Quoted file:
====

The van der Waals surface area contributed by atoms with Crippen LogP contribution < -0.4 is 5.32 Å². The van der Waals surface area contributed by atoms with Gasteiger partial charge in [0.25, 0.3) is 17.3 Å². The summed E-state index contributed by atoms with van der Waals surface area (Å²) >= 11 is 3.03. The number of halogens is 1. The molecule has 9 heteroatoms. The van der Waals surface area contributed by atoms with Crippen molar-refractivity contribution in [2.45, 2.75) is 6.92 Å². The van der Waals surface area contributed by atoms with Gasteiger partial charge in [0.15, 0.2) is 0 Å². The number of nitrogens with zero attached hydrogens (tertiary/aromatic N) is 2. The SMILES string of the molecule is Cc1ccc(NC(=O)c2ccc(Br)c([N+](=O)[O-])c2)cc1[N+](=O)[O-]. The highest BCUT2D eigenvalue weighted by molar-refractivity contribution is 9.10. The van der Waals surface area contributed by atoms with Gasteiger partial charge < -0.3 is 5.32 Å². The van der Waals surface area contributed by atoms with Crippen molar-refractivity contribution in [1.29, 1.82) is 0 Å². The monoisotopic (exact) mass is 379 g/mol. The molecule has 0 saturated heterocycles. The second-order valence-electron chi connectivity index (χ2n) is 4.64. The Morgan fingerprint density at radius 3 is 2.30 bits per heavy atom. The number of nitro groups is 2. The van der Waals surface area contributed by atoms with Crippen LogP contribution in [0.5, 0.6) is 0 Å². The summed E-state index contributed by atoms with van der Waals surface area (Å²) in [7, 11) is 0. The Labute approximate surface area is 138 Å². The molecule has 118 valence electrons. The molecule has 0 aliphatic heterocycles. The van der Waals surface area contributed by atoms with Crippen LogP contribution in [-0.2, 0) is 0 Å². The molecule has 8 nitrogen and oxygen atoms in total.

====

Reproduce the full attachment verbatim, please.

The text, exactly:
The van der Waals surface area contributed by atoms with Crippen LogP contribution < -0.4 is 5.32 Å². The van der Waals surface area contributed by atoms with Gasteiger partial charge in [0.25, 0.3) is 17.3 Å². The summed E-state index contributed by atoms with van der Waals surface area (Å²) >= 11 is 3.03. The number of halogens is 1. The molecule has 9 heteroatoms. The van der Waals surface area contributed by atoms with Crippen molar-refractivity contribution in [2.45, 2.75) is 6.92 Å². The van der Waals surface area contributed by atoms with Gasteiger partial charge in [0.15, 0.2) is 0 Å². The number of nitrogens with zero attached hydrogens (tertiary/aromatic N) is 2. The SMILES string of the molecule is Cc1ccc(NC(=O)c2ccc(Br)c([N+](=O)[O-])c2)cc1[N+](=O)[O-]. The highest BCUT2D eigenvalue weighted by molar-refractivity contribution is 9.10. The van der Waals surface area contributed by atoms with Gasteiger partial charge < -0.3 is 5.32 Å². The van der Waals surface area contributed by atoms with Crippen molar-refractivity contribution in [1.29, 1.82) is 0 Å². The monoisotopic (exact) mass is 379 g/mol. The molecule has 0 saturated heterocycles. The second-order valence-electron chi connectivity index (χ2n) is 4.64. The Morgan fingerprint density at radius 3 is 2.30 bits per heavy atom. The number of nitro groups is 2. The van der Waals surface area contributed by atoms with Crippen LogP contribution in [0.5, 0.6) is 0 Å². The summed E-state index contributed by atoms with van der Waals surface area (Å²) in [7, 11) is 0. The Labute approximate surface area is 138 Å². The molecule has 118 valence electrons. The molecule has 0 aliphatic heterocycles. The van der Waals surface area contributed by atoms with Crippen LogP contribution in [-0.2, 0) is 0 Å². The molecule has 8 nitrogen and oxygen atoms in total.